Question Time, the BBC's premier political debate programme chaired by David Dimbleby, will be in Musselburgh on Thursday 3 July.
The panel will include the Minister of State in the Scotland Office and MP for Greenock and Inverclyde David Cairns, Conservative shadow health secretary Andrew Lansley, Scotland's Deputy First Minister Nicola Sturgeon, Liberal Democrat MEP Baroness Nicholson and comedian, actor and writer David Mitchell.
DAVID CAIRNS MP
David Cairns is the Minister of State in the Scotland Office and MP for Greenock and Inverclyde.
Born in Greenock, he studied in Rome before going on to become a Catholic priest from 1991 to 1994. He left the priesthood to pursue a career in politics and was the director of the Christian Socialist Movement until 1997.
He also worked as a political researcher and was a councillor in the London Borough of Merton.
In 2001 he was elected as the MP for Inverclyde and from 2003 was the personal Private Secretary to Pensions Minister Malcolm Wicks.
After the 2005 general election he was appointed Parliamentary Under-Secretary of State for Scotland and was promoted to Minister of State for Scotland in 2007.
ANDREW LANSLEY CBE MP
Career: Andrew Lansley has been the Conservative shadow health secretary since November 2003.
Before his election to parliament in 1997, he worked as a private secretary to Norman Tebbit, who was then party chairman. He was director of the Conservative Research Department during the successful 1992 election campaign.
This week, he dismissed the government's plans for the next 10 years of the NHS as a "bureaucratic, top-down system." Responding in parliament to Health Secretary Alan Johnson's unveiling of the plans, he said: "In place of vision we get another list of initiatives - some old, some new, some borrowed, quite a lot of them blue."
He says an NHS run by the Conservatives "would be different for patients first because they would genuinely have more control over their healthcare. The government has talked about it but they haven't delivered it and that exercise of choice makes an enormous difference in holding the whole of the NHS to account."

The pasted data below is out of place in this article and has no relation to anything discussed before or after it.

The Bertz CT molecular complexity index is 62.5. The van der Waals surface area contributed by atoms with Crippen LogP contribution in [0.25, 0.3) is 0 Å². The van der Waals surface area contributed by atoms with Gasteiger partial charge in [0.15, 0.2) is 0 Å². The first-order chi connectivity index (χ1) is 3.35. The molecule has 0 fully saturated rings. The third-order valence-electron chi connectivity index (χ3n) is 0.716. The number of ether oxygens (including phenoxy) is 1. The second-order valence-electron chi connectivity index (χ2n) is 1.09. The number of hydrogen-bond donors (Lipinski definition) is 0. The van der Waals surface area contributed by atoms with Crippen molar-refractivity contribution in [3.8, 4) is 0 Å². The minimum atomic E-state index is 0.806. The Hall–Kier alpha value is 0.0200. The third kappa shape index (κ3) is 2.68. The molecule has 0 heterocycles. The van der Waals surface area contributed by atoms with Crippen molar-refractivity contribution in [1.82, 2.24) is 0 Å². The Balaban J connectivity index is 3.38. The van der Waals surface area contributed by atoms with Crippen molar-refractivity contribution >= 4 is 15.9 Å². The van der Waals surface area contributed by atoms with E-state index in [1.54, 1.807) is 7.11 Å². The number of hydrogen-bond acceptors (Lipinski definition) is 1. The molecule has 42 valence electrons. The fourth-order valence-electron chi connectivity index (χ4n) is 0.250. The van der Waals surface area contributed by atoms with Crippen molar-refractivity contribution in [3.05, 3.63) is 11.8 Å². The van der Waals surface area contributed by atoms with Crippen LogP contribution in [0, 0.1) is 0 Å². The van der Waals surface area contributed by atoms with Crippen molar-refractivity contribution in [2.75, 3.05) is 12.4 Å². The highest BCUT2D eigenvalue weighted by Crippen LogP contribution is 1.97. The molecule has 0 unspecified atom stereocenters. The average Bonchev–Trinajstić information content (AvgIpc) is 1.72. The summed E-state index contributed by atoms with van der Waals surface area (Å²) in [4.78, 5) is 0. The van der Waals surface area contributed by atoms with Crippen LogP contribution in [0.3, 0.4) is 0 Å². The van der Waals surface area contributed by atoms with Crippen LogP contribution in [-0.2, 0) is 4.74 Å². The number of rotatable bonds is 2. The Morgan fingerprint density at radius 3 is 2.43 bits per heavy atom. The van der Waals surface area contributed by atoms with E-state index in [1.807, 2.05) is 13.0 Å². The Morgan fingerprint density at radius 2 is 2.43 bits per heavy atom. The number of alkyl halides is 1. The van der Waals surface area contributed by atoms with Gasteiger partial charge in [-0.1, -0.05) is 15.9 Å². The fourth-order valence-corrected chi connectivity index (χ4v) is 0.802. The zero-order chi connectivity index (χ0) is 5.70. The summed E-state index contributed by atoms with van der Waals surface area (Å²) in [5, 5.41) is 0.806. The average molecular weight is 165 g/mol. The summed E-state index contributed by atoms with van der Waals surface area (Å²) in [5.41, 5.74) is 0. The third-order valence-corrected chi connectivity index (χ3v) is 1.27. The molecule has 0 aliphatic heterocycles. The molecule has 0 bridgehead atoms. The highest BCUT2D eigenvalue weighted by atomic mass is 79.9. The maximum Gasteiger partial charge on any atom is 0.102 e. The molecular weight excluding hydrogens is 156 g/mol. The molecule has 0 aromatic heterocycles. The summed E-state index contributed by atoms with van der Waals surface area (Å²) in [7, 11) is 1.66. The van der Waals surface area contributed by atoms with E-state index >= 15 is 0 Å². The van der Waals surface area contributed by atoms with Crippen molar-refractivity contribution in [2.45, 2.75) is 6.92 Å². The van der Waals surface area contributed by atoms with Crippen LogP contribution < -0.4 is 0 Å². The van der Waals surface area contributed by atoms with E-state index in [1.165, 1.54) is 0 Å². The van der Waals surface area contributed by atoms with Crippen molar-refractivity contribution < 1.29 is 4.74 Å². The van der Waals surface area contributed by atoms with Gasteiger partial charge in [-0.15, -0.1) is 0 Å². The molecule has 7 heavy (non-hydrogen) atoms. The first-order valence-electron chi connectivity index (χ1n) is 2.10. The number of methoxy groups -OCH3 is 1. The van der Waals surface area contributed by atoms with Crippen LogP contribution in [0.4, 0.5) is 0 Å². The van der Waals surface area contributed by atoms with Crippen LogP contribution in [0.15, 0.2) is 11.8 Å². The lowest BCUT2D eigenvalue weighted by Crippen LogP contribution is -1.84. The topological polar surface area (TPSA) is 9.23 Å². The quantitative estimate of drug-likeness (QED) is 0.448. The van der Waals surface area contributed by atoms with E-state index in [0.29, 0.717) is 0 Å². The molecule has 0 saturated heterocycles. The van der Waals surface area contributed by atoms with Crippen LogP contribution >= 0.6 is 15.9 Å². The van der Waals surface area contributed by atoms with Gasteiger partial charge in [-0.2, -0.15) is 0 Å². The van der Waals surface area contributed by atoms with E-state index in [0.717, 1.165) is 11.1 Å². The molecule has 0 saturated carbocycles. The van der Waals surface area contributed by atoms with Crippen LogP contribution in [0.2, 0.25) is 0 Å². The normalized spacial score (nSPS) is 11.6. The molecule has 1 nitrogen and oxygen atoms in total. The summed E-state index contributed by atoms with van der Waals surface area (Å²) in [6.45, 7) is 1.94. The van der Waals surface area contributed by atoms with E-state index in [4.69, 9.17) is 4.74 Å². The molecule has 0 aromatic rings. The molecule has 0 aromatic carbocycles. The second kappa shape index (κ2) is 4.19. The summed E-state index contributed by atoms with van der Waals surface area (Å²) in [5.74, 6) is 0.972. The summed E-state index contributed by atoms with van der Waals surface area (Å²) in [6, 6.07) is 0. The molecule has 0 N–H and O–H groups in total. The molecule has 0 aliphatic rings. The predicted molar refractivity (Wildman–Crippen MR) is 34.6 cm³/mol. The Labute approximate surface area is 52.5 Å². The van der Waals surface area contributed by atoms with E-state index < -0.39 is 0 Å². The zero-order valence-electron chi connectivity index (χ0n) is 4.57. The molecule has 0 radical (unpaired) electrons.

NICOLA STURGEON MSP
Career: Nicola Sturgeon is Scotland's Deputy First Minister, Deputy Leader of the Scottish National Party and Minister for Health and Wellbeing.
She was elected to the Scottish Parliament in 1999, becoming the SNP spokeswoman on justice and later on education and health.
After the resignation of SNP leader John Swinney in 2004, she initially announced her intention to run for the leadership, but then stood, and won, as Deputy Leader alongside leader Alex Salmond.
Last Saturday, when the leader of Scottish Labour, Wendy Alexander, resigned over controversial donations to her leadership campaign, Nicola Sturgeon responded: "There can be no doubt that the information on her illegal campaign donation could only have come from within the inner circles of the Labour Party. Decay from within is characteristic of the decline of the New Labour project."
However, Wendy Alexander's brother, UK International Development Secretary Douglas Alexander accused Sturgeon's party of "partisan conduct" and the "politics of personal destruction". He added: "I ask whether politics is enhanced or diminished by events in recent days. The SNP may feel they've won a tactical victory but I fear that Scottish politics may be the loser."
BARONESS NICHOLSON MEP
Career: Emma Nicholson is the Liberal Democrat member of the European Parliament for South East England, and a Lib Dem member of the House of Lords.
After 10 years as a director of Save the Children UK, she entered politics with her election to parliament as the Conservative MP for Devon and West Torridge in 1987. She was vice-chairman of the Conservative Party between 1983 and 1987 and went on to join the Liberal Democrats in 1995.
She was made a life peer as Baroness Nicholson of Winterbourne in the Royal County of Berkshire in 1997 and became an MEP in 1999.
In 2002 she was voted MEP of the Year by the readers of the Brussels magazine European Voice.
She is the co-founder of the Children's High Level Group with the author JK Rowling, which campaigns to make life better for young people in care across Eastern Europe.
Career: David Mitchell is a comedian, actor and writer, who stars in the BAFTA-winning Channel 4 sitcom, Peep Show.
He is one half of the duo Mitchell and Webb, with his Peep Show co-star Robert Mitchell, who he met through the Cambridge Footlights group, of which Mitchell was president.
As well as writing and starring in sketch shows on television and radio, including That Mitchell and Webb Sound on Radio 4, and That Mitchell and Webb Look, their first film, Magicians, was released in May 2007.
David Mitchell is a well-known face on political and comedy panel shows, including Have I Got News For You, Mock The Week and QI and is a regular contributor to Radio 4 programmes such as Would I Lie To You and The Unbelievable Truth, which he hosts.
He told The Independent: "When I was at school I either wanted to be a comedian-stroke-actor or prime minister. The turning point against politics for me was turning up at the Union Society and finding it to be a moldering institution, whereas Footlights was full of nice people who seemed fun."